Any time a valued employee leaves your company, you’ll want to know what motivated their departure. An exit interview is a great opportunity to gain critical feedback from an employee to better understand their reasoning. Here are some tips and techniques for effectively conducting an exit interview and getting the most from it.

Create a Comfortable, Casual Atmosphere

The entire purpose is to get unbiased, unadulterated feedback on your business. In order to obtain that, it’s crucial that your employee feels comfortable. Most HR experts agree the best way to do that is to hold a private interview that involves very few people. In fact, the National Federation of Small Business recommends it’s one-on-one.

According to them, “Ganging up” on a departing employee with multiple interviewers or asking exit interview questions in a public setting could be intimidating and might limit the person’s willingness to respond honestly.” Also, aim for a casual atmosphere where things are fairly informal, rather than rigid and uptight.

Have Someone Other Than the Employee’s Manager Conduct It

One mistake some companies make is arranging it so an employee’s direct manager is the one conducting the exit interview. But this can be problematic, especially if the manager is the primary reason the employee is leaving in the first place (as is often the case).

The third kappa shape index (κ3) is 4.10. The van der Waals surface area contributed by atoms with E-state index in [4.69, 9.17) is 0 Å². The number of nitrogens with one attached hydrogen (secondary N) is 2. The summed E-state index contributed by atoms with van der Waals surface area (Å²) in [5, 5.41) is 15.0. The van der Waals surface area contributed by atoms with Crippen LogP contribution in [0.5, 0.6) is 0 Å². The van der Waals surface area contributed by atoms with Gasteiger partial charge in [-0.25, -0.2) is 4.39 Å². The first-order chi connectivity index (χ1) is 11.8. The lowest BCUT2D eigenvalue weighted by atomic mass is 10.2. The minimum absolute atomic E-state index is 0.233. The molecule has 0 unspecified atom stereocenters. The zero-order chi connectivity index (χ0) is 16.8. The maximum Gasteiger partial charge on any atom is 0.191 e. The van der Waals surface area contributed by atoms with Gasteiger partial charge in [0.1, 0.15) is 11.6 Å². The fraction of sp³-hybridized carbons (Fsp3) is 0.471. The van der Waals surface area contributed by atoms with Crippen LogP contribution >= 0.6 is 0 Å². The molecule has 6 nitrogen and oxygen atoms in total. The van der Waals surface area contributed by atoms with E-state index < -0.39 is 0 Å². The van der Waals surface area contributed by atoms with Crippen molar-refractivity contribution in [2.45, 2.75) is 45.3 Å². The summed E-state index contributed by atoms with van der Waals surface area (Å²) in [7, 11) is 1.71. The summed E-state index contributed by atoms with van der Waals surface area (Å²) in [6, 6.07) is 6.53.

Instead, you’re better off having someone from HR handling it, simply because you’re more likely to get an honest, unbiased response. 

Mention That the Interview is Confidential

Confidentiality is key. Employees need to know the information they divulge won’t be spread to sources outside your company – or in some cases, certain departments within your company. Knowing what they share is safe should provide added incentive to be open. 

Try to Obtain Specifics

Remember, your goal is to get details on what went into an employee’s decision to leave. You want to know “the why” behind what drove them to leave. Therefore, it’s important you ask the right questions that will shed light on the details.

Here are a few particular questions that Sling suggests asking:

  • Why are you leaving?
  • Why did you start looking for another job?
  • What could we have done better?
  • What could we have done to keep you here?
  • Did you have the tools and training necessary to succeed?

When done correctly, an exit interview can provide you with valuable information on the logic behind an employee’s departure from your company. The points mentioned here should help you streamline this process and make it more efficient.

Recruiting not where you want it to be? Contact PrideStaff DFW today to see how we can help.

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